Harvey: What can I do?

Published August 31, 2017 by

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The pictures from Houston, Northeast Texas and Southwest Louisiana are beyond belief.  The number of people effected range in the hundreds of thousands. As with many natural disasters, many good people are asking; what can I do?

As a person who has seen the fury and aftermath of Hurricane Andrew, witnessed the devastation of family members after Hurricane Sandy, and experienced four hurricanes through “Hurricane Alley” on Long Island, I have some suggestions that might be useful.

1.   Pray.  Needless to say that is obvious and important. The letter of James says, ˜the fervent prayer of a righteous man avails much.”  Pray for the people effected, pray for the workers, pray for leaders in Texas and in our nation.

2.   Contact effected family and friends.  After a natural disaster, people are in a state of shock.  I have heard of football coaches weeping and moms just sitting and staring at their broken houses and broken lives.  People need to be encouraged.  Ask how you can help with immediate needs.  One thing I learned from Superstorm Sandy is that things that were needed were not available locally.  Trying to find generators, water pumps and SAFE space heaters in the aftermath of Sandy was impossible.  I could get generators, water pumps and space heaters in Virginia but that didn’t help if I was already up in New York.  Call and ask.   Also commit in your mine to help for at least a year.  FEMA does a good job but they are not quick and often have to follow a process.  It can take months to get help and that doesn’t help the single mom who has a leaky roof right now.

3.   Give money wisely through efficient organizations.  I was stationed in Key West, FL during Hurricane Andrew.   Although we were without power for about a week, we really dodged a bullet and many people knew it.  They donated tons of clothes and blankets and sent them up in a truck to Miami.  The following week, I was up doing a site survey of Homestead AFB and security facilities in the area and, unfortunately, there were truckloads of clothes abandon on the side of the roads.  Some had been picked through.  Some were soaking wet.  It was a mess.

I learned that some relief organizations can do a better job of supplying people than I can.  They are able to buy in bulk, get contributions from large donors, and pre-stage needed equipment.  Samaritan’s Purse has always been one of my favorites and they are operating in Texas right now. (https://www.samaritanspurse.org/disaster/hurricane-harvey/).   Our Southern Baptist Convention and State Convention (https://bgavdr.org/responses/hurricane-harvey/) has a network of organizations throughout the country who will work with effected localities to make sure that donations are used efficiently and effectively.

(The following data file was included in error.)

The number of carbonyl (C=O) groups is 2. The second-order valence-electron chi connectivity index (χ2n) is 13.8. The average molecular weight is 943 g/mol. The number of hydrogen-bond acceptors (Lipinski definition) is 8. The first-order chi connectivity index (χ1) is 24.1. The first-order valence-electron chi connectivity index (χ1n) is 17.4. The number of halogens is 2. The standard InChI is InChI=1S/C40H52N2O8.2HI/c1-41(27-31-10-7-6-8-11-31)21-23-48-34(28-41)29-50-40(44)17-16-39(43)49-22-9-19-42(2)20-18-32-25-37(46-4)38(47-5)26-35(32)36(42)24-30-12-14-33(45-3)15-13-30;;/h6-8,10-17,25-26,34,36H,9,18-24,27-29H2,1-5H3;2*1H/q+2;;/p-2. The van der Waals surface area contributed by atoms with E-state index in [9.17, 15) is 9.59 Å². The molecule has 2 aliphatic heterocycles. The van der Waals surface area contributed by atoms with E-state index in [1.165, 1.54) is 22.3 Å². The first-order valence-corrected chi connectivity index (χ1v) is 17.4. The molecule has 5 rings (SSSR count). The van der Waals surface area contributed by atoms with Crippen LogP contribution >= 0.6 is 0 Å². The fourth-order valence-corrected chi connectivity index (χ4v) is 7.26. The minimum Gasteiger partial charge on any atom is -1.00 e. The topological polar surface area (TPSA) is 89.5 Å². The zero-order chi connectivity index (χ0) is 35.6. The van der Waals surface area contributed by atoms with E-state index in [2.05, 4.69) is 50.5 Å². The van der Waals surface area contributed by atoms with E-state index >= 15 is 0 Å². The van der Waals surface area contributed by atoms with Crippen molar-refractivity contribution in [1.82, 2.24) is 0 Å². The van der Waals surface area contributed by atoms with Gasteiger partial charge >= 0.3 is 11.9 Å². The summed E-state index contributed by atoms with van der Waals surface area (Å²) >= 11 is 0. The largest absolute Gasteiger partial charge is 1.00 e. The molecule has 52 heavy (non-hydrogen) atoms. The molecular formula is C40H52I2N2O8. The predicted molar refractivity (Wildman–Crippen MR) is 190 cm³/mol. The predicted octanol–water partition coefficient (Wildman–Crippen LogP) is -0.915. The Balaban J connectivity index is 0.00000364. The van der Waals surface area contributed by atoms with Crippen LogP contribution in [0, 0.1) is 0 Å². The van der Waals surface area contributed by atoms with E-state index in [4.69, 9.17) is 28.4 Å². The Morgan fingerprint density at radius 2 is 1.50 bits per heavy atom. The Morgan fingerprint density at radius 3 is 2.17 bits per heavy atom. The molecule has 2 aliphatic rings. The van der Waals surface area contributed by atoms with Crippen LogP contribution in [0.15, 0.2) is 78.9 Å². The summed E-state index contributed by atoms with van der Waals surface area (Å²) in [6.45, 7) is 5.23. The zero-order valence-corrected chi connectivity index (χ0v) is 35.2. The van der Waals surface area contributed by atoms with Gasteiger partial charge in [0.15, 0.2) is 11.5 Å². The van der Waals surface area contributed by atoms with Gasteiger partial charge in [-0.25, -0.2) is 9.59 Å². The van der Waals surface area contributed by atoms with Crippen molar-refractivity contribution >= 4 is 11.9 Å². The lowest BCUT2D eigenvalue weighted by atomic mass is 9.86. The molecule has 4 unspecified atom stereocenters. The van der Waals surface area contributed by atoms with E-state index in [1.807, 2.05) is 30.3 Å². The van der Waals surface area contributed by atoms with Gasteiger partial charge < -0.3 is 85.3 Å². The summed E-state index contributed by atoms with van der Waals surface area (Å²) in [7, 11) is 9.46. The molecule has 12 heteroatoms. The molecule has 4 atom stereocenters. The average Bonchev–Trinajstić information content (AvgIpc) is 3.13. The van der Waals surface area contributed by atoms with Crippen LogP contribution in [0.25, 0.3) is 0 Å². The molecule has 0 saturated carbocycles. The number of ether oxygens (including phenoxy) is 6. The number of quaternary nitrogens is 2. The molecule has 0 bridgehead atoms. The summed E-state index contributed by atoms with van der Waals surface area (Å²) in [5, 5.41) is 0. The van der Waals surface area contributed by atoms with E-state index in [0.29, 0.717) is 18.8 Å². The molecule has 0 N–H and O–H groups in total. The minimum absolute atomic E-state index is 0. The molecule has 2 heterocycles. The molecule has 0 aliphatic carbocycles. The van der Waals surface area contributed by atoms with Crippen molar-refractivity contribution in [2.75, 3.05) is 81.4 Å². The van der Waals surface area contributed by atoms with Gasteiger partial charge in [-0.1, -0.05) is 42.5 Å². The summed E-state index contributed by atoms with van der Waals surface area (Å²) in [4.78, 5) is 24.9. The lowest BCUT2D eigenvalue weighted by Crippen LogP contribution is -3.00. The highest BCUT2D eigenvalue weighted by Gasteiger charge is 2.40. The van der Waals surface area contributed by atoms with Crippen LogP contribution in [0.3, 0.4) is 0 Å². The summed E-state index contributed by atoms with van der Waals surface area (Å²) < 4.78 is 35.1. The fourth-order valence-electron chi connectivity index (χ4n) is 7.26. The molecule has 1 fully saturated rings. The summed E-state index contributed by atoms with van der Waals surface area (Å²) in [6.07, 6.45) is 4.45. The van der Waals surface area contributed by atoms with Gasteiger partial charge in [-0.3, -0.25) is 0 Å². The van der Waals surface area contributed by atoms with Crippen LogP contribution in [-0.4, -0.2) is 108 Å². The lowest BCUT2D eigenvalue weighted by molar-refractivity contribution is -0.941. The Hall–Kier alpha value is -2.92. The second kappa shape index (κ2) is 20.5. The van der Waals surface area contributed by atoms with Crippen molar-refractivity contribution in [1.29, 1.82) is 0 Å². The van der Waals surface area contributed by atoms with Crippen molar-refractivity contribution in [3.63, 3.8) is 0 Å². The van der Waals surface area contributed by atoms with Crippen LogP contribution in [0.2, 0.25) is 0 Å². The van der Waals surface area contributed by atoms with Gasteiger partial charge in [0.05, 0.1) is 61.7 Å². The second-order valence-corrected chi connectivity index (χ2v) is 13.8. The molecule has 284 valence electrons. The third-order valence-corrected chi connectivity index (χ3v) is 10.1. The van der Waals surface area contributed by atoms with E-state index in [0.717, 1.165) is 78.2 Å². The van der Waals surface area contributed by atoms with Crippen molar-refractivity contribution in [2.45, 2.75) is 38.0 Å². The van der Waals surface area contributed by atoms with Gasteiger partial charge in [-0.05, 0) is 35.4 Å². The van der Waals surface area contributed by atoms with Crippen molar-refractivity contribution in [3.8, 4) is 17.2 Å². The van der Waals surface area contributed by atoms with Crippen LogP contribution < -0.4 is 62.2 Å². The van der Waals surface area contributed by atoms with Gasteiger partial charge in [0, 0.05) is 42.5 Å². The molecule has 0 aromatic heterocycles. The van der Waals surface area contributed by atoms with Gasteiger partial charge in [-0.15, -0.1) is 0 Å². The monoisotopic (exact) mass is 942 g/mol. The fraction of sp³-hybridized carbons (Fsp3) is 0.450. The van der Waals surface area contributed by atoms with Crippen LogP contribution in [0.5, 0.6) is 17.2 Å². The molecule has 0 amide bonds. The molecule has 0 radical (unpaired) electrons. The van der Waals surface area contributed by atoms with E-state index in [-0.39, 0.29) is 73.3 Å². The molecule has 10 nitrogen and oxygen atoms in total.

4.   Plan a mission trip to the effected area…then do it again.  Most Americans have a ten minute attention span.  Yet the tragedy continues long after the news trucks and FEMA leave.  Ten years after Hurricane Katrina the clean-up continued.  The same with Sandy.  A commitment to a hardworking intensive mission trip helps.  We are talking about a well-planned, executed mission emphasis.  Once again, there are great organizations that will help you plan and execute.  But be aware mission tourism has become a big industry and some offer a chance to get your hands dirty a few days but accomplish very little.  Are you wanting to make yourself feel good or to help others?

5.   Get trained now for the next time.  Most disaster coordinators will tell you that coordinating untrained volunteers is sometimes like working with an unguided missile (ready, fire, aim).   On the other hand, trained volunteers are golden.   There are a lot of local organizations that will help get you trained so you can have a real impact.  My son and I are members of Civil Air Patrol and we go through extensive Emergency Services training.  Virginia Baptist Disaster Response (https://bgavdr.org/responses/hurricane-harvey/) will train you.  But be aware they expect you to do something with that training.

6.   Don’t feel like you have to do everything, BUT do something.   God calls us to respond to the needs of the world around us.   Often a physical need provides an open door to answering a spiritual need.   The immensity of the task can sometimes be overwhelming but rest assured you are not in it alone.   God is in charge.   You are part of a zillopede of his hands and feet.   Helping others will show our love but it also humbles us.  The task is greater than anyone can do.  But don’t use this as an excuse to do nothing.

Pray, plan and then do.

 

 

 

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